Not too far away, on Clement Street, is the Green Apple bookshop, founded in 1967 and which now sells new and used books, music, and DVDs. It is “perennially voted the best used and/or independent bookstore in the Bay Area” by readers of various publications, says their website.

Given the ongoing global recession, a decline of the reading culture, and the increasing popularity of e-books (my own e-book collection exceeds 5,000 titles), which are convenient and cheap, brick-and-mortar stores may soon become a thing of the past. Yet as a form or an artifact, I don’t believe the ink-and-paper codex format will ever die out. Physical books will always have their devotees.

Indie booksellers have a more viable business model than the usual, selling used titles along with the new. That reduces waste and encourages reuse and sharing. We sell used books in Manila too – Booksale comes to mind, as do the little kerbside stalls in Morayta and elsewhere in the University Belt. But there isn’t a store in Manila quite like the indie shops I’ve visited here in NorCal and come to love. Perhaps I might open one someday, a bookstore-cum-coffee shop. Now that’s a warm and fuzzy thought.

* * * * *

November will be literary month in Manila, and the National Book Development Board has a couple of important events lined up.

NBDB and Manila Critics Circle have announced the finalists for the 30th National Book Award; winners will be revealed at the awarding ceremonies on November 12 at the National Museum.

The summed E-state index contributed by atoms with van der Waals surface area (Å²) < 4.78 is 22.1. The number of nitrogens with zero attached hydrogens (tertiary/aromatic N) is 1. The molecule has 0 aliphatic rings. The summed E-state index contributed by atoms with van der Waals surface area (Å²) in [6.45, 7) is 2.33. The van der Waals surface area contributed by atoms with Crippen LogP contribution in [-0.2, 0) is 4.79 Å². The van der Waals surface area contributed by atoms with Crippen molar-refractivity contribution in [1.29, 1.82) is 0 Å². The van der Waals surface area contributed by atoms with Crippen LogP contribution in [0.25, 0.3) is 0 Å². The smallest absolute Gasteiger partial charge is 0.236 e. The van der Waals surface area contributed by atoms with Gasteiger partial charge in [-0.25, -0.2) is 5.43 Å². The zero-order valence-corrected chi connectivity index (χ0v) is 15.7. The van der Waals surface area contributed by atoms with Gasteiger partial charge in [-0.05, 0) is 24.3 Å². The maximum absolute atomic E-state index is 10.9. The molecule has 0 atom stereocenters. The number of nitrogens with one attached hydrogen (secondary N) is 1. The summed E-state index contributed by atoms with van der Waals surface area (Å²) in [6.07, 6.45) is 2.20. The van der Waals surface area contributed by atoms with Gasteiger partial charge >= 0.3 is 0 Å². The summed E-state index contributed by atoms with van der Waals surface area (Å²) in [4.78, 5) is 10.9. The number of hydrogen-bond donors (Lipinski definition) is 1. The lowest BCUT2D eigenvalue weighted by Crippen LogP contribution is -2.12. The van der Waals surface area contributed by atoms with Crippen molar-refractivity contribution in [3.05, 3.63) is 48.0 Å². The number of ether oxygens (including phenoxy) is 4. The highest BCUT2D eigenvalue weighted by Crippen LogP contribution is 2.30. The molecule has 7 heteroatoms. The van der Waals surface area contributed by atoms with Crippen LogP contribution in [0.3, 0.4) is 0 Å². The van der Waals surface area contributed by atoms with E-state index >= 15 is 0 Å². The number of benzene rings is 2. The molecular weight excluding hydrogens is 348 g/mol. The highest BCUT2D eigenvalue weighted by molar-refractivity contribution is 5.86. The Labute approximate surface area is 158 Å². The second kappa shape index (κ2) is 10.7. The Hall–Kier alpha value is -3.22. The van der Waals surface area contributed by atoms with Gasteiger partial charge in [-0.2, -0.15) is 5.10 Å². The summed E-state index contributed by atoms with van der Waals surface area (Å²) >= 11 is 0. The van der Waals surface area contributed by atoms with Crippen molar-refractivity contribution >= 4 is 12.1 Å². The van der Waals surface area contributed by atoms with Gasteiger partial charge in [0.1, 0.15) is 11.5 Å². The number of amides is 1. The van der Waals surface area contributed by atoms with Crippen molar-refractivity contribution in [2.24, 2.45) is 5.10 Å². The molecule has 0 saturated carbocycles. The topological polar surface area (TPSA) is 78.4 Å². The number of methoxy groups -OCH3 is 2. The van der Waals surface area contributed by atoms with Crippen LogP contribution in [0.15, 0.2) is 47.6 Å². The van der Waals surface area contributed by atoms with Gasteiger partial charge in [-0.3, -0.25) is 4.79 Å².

Due to space constraints I cannot list all the finalists here, but among them are:   Literary Division – Fiction Category: Blue Angel, White Shadow, Charlson Ong ; Below The Crying Mountain by Criselda Yabes; Gun Dealers’ Daughter by Gina Apostol; and Lumbay ng Dila by Genevieve L. Asenjo, PhD.

Nonfiction Prose Category: Sagad sa Buto: Hospital Diary at Iba Pang Sanaysay, Romulo P. Baquiran Jr.; Sarena’s Story: The Loss of a Kingdom, Criselda Yabes; and Builder of Bridges: The Rudy Cuenca Story, Jose Dalisay Jr., PhD, and Antonette Reyes.

Poetry Category: Bulaklak sa Tubig: Mga Tula ng Pag-ibig at Himagsik, Maria Josephine “Joi” Barrios, translated by Mark Pangilinan; Care of Light: New Poems and Found by Gemino H. Abad, PhD; Everyday Things by Fidelito C. Cortes; and If I Write You This Poem, Will You Make It Fly, Simeon Dumdum Jr.

Literary Criticism/Literary History Category: Gitnang Uring Fantasya At Materyal Na Kahirapan Sa Neoliberalismo: Politikal Na Kritisismo Ng Kulturang Popular, Rolando B. Tolentino, PhD; Imagination’s Way: Essays Critical and Personal, Gémino H. Abad, PhD; and Banaag at Sikat: Metakritisismo at Antolohiya by Maria Luisa Torres Reyes.

For the finalists in the Non-Literary Division and other categories, visit